What are SIP Trunks used for?
SIP has fast become a commodity product due to its cost benefits, rapid configuration and business benefits. For those yet to adopt SIP, it’s important to understand the reasons why businesses adopt SIP and how it can help your communications infrastructure.
We’ve highlighted some of the most common uses cases. See if you can spot the ones most pertinent to you.
As businesses undergo digital transformation, it’s easy to get carried away with costs. SIP is the perfect technology to bring your business into the 21st century without an increase in expenditure.
Customers moving to SIP trunks for the first time often do so because they have identified the monumental savings associated with them. Per trunk, SIP trunks cost between £1 and £5 dependent on requirements. If you compare this with an average telephone line rental of £17.50 per line, it’s easy to see why businesses are keen to move to SIP trunking.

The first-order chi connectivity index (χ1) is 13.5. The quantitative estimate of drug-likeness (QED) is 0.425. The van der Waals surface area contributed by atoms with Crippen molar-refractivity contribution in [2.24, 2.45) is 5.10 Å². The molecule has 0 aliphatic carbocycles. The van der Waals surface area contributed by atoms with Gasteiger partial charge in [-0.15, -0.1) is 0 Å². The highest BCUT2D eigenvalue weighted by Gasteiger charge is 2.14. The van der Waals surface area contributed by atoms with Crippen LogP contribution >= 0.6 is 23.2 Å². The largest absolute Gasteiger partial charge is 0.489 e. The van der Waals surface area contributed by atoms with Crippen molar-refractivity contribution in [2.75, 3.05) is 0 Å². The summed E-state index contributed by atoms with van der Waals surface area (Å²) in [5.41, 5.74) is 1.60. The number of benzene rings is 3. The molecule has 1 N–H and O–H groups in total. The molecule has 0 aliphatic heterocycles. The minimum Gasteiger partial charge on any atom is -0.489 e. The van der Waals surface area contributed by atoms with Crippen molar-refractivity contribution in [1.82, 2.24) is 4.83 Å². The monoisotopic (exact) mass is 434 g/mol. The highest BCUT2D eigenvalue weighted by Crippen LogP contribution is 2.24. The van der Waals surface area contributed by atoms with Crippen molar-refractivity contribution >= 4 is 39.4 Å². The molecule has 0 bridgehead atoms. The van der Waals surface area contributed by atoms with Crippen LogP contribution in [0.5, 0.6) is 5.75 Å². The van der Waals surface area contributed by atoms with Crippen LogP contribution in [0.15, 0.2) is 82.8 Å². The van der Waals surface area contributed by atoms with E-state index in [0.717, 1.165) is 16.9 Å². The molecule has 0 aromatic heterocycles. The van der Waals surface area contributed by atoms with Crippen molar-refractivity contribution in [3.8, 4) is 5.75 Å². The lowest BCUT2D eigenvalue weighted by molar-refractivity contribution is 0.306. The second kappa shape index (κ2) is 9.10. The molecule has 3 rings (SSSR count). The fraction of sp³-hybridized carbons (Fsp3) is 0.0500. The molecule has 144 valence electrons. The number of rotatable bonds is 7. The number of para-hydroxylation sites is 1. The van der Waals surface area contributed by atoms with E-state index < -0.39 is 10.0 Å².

When a business of 100 employees has an ISDN30 with the full 30 channels, this is a monthly cost of at least £450 per month or £5,400 per year. The SIP trunk equivalent costs out at a no more than £150 per month or £1,800 per year.
Call costs are typically offered at a reduced rate to calling from the PSTN (landline) network. Calls between sites become free of charge as calls are made from SIP to SIP. This on-net connection routes calls over the internet, ensuring no charges are incurred to call your colleagues in another office.
Further to the ongoing costs, each time you need a new ISDN pair installed, there is an associated installation fee. With SIP trunks, these are configured over the internet and deployed to your existing SIP service. This eliminates the one-off charges each time you need to deploy a new SIP service or add to your existing setup.
When planning for additional capacity in your phone system, there are many considerations. The most painful is exceeding your current capacity. Each ISDN2 circuit you currently have only scales to 8 concurrent calls. Each ISDN30 allows a maximum of 30 concurrent calls.